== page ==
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Rebuke: The Malpractice Of A Mitzvah


One of the most basic concepts of human relations is that people hate criticism. We hate it worse than poison, and we avoid it like the plague. When you criticize me, I become hypersensitive. If you whisper, I hear it as loud speech, and when you speak quietly, I hear it as if you are shouting in my ears. Being aware of this is vital in choosing the method, tone, and words with which I approach my friend. The mitzvah of tochacha is to help my friend improve. Without a strategy that is sensitive to human nature, even the best of intentions will backfire. To succeed in this mitzvah, I need to choose my words very carefully, making sure they are as soft and non-offensive possible. This is the second requirement of the mitzvah.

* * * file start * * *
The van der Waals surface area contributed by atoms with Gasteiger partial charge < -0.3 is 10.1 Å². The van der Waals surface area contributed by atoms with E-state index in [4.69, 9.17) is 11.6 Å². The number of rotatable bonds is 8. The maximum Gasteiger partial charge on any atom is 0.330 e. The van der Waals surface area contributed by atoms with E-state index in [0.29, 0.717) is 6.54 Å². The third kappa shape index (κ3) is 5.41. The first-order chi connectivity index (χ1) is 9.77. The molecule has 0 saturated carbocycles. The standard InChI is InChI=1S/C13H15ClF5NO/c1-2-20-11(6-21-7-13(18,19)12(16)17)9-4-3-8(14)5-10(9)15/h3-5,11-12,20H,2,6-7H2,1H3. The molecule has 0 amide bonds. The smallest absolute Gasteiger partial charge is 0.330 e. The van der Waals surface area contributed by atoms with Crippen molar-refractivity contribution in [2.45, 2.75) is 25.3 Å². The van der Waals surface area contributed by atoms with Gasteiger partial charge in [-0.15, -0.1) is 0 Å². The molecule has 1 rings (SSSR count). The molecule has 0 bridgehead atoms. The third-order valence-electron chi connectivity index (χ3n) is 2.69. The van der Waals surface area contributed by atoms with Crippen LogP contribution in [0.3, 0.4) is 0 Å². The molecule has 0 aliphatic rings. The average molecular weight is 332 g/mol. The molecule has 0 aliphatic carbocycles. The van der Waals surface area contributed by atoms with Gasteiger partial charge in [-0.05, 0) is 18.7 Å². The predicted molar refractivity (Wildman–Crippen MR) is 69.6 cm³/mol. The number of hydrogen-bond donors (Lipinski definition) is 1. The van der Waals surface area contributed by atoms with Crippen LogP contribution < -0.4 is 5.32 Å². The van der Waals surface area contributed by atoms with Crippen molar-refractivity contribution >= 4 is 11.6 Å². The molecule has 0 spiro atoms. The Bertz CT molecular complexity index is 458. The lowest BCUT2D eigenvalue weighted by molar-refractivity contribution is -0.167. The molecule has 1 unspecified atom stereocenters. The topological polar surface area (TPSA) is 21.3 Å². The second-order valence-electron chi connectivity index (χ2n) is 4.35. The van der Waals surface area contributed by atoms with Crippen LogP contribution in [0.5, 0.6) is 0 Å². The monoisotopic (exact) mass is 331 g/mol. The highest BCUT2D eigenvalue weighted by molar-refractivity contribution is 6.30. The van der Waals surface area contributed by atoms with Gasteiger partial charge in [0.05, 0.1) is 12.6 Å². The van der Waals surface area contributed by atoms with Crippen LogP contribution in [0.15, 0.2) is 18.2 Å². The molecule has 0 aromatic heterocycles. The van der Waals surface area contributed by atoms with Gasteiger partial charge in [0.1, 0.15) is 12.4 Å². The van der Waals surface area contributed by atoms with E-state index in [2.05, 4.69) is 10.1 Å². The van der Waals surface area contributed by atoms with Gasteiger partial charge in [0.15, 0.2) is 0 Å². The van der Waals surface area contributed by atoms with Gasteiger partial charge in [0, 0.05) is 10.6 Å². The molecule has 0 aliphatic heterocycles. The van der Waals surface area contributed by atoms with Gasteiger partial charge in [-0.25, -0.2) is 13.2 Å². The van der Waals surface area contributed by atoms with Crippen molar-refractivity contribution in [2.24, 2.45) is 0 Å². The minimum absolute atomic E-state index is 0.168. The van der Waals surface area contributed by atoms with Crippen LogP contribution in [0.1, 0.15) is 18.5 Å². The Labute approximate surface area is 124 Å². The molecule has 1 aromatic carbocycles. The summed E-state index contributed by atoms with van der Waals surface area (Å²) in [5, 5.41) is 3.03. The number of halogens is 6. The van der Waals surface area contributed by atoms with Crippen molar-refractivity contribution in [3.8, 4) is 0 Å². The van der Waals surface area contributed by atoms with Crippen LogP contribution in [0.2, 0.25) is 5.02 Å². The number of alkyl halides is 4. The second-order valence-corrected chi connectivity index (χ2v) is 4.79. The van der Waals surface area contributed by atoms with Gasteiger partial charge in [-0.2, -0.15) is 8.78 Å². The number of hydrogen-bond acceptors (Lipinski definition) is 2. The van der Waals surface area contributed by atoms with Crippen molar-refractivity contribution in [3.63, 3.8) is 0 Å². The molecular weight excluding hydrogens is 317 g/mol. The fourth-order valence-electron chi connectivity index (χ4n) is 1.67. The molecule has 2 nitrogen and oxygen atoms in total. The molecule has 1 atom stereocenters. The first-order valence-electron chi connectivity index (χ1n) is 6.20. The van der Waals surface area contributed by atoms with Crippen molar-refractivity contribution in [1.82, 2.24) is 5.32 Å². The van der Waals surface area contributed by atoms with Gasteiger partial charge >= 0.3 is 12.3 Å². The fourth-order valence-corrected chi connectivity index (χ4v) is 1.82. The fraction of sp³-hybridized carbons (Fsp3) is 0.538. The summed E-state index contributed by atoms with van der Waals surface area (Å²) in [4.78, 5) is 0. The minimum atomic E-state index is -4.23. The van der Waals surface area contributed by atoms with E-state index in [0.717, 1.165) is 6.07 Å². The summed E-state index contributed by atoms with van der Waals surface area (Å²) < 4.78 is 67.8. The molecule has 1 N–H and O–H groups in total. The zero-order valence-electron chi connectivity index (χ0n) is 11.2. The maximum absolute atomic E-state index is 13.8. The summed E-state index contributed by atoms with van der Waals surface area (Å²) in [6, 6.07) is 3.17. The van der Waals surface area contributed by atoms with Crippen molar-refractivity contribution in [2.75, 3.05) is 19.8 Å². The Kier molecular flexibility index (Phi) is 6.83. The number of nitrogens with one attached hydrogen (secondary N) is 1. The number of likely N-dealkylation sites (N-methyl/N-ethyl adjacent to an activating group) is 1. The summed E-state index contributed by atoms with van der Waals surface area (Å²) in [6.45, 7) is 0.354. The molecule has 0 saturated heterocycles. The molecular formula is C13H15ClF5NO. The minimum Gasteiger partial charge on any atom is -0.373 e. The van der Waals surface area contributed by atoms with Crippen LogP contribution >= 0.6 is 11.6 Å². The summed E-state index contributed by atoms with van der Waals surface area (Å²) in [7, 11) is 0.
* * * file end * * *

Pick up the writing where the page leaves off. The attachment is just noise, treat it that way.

The reality is that this is a very difficult mitzvah to perform correctly. Typically, we find ourselves either not wanting to get involved or saying things that cause more harm than good. But when the driving force in doing this mitzvah is concern for the good of our friends, and we carefully study human nature and choose our words guardedly, Hashem will help us to perform it properly.

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